‘It’s ski season in New Zealand. Look, in regular times, Australians made up of our international skiers about 71% of the market. So Aussies love to ski in New Zealand. I can see why. It’s easy, it’s accessible.
More than 30 NZ business leaders are joining Ms Ardern across the ditch, where she will also meet with NSW Premier Dominic Perrottet and Victorian leader Daniel Andrews.
New Zealand Small Business and Tourism Minister Stuart Nash, who is among the Kiwi ministers accompanying their PM, said Australia is NZ’s largest source of visitors.
Before the pandemic, more than 1.55million Australians crossed the Tasman Sea in 2019 and contributed over $NZ2.7billion ($A2.45billion) to New Zealand’s economy, he said.
‘With our borders now open and the removal of pre-departure testing, we’ve created significant opportunities for tourism recovery as we welcome back our Australian friends,’ he added.
New Zealand was thrown into several lockdowns after just a handful of cases under Ms Ardern’s zero-Covid authority (pictured Auckland during lockdown in August last year)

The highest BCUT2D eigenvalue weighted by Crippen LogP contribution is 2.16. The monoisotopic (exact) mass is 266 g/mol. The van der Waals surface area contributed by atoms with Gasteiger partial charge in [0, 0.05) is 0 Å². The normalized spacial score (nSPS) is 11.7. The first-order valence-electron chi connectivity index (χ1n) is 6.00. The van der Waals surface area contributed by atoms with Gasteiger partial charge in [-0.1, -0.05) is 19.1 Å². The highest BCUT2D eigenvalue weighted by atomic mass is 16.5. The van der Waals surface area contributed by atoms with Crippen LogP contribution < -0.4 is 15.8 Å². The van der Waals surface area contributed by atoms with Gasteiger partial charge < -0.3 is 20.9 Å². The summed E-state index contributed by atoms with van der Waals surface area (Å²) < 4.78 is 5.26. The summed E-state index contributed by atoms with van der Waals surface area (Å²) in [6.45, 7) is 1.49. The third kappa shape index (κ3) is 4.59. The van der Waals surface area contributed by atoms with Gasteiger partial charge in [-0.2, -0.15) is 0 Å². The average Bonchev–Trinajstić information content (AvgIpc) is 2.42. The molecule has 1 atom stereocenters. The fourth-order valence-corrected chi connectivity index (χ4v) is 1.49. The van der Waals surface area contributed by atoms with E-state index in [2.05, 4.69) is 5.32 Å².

Covid curbs introduced by New Zealand’s Prime Minister Jacinda Ardern
March 16, 2020: Mandatory self-isolation for all new arrivals, including New Zealanders into the country.
March 19: All non-residents or citizens are banned from entering the country under an international border ban.
March 25: Nationwide lockdown enforced, with only essential services allowed to open. At this stage, NZ has recorded 102 cases and 0 deaths.
June 8, 2020: Ardern announces no new community transmissions within the past fortnight and says NZ has eliminated transmission of Covid.
August-September 2020: Auckland’s 1.7million residents endure two months of lockdown measures after 4 new cases are initially recorded.
February-March 2021: Auckland re-enters lockdown as three new Covid cases are recorded in the community.